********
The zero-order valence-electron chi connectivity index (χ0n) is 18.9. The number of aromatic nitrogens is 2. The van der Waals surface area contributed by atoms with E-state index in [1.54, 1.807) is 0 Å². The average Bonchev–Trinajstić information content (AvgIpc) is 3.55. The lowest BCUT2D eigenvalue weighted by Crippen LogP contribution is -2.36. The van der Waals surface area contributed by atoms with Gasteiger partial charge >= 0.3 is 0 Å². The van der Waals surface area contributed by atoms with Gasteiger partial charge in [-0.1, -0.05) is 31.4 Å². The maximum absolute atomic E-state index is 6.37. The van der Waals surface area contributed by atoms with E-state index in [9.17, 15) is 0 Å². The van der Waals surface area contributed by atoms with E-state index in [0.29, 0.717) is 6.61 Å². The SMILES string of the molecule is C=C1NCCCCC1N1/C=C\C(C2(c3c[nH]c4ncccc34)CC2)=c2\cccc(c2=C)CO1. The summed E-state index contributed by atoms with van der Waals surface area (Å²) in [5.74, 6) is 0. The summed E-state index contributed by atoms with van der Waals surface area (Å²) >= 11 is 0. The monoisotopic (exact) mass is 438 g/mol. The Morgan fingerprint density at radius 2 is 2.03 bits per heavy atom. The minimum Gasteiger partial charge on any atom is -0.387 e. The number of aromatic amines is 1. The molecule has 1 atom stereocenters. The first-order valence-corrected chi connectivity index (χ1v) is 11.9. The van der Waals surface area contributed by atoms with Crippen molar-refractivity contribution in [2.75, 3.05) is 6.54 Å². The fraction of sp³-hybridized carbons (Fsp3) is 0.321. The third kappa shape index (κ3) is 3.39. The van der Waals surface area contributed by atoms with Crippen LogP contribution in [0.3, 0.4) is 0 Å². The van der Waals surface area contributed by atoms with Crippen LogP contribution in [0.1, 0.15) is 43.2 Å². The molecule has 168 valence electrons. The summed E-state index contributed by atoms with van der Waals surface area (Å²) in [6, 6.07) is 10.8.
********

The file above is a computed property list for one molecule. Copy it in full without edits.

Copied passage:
The zero-order valence-electron chi connectivity index (χ0n) is 18.9. The number of aromatic nitrogens is 2. The van der Waals surface area contributed by atoms with E-state index in [1.54, 1.807) is 0 Å². The average Bonchev–Trinajstić information content (AvgIpc) is 3.55. The lowest BCUT2D eigenvalue weighted by Crippen LogP contribution is -2.36. The van der Waals surface area contributed by atoms with Gasteiger partial charge >= 0.3 is 0 Å². The van der Waals surface area contributed by atoms with Gasteiger partial charge in [-0.1, -0.05) is 31.4 Å². The maximum absolute atomic E-state index is 6.37. The van der Waals surface area contributed by atoms with E-state index in [9.17, 15) is 0 Å². The van der Waals surface area contributed by atoms with E-state index in [0.29, 0.717) is 6.61 Å². The SMILES string of the molecule is C=C1NCCCCC1N1/C=C\C(C2(c3c[nH]c4ncccc34)CC2)=c2\cccc(c2=C)CO1. The summed E-state index contributed by atoms with van der Waals surface area (Å²) in [5.74, 6) is 0. The summed E-state index contributed by atoms with van der Waals surface area (Å²) >= 11 is 0. The monoisotopic (exact) mass is 438 g/mol. The Morgan fingerprint density at radius 2 is 2.03 bits per heavy atom. The minimum Gasteiger partial charge on any atom is -0.387 e. The number of aromatic amines is 1. The molecule has 1 atom stereocenters. The first-order valence-corrected chi connectivity index (χ1v) is 11.9. The van der Waals surface area contributed by atoms with Crippen molar-refractivity contribution in [2.75, 3.05) is 6.54 Å². The fraction of sp³-hybridized carbons (Fsp3) is 0.321. The third kappa shape index (κ3) is 3.39. The van der Waals surface area contributed by atoms with Crippen LogP contribution in [0.3, 0.4) is 0 Å². The van der Waals surface area contributed by atoms with Crippen LogP contribution in [0.1, 0.15) is 43.2 Å². The molecule has 168 valence electrons. The summed E-state index contributed by atoms with van der Waals surface area (Å²) in [6, 6.07) is 10.8.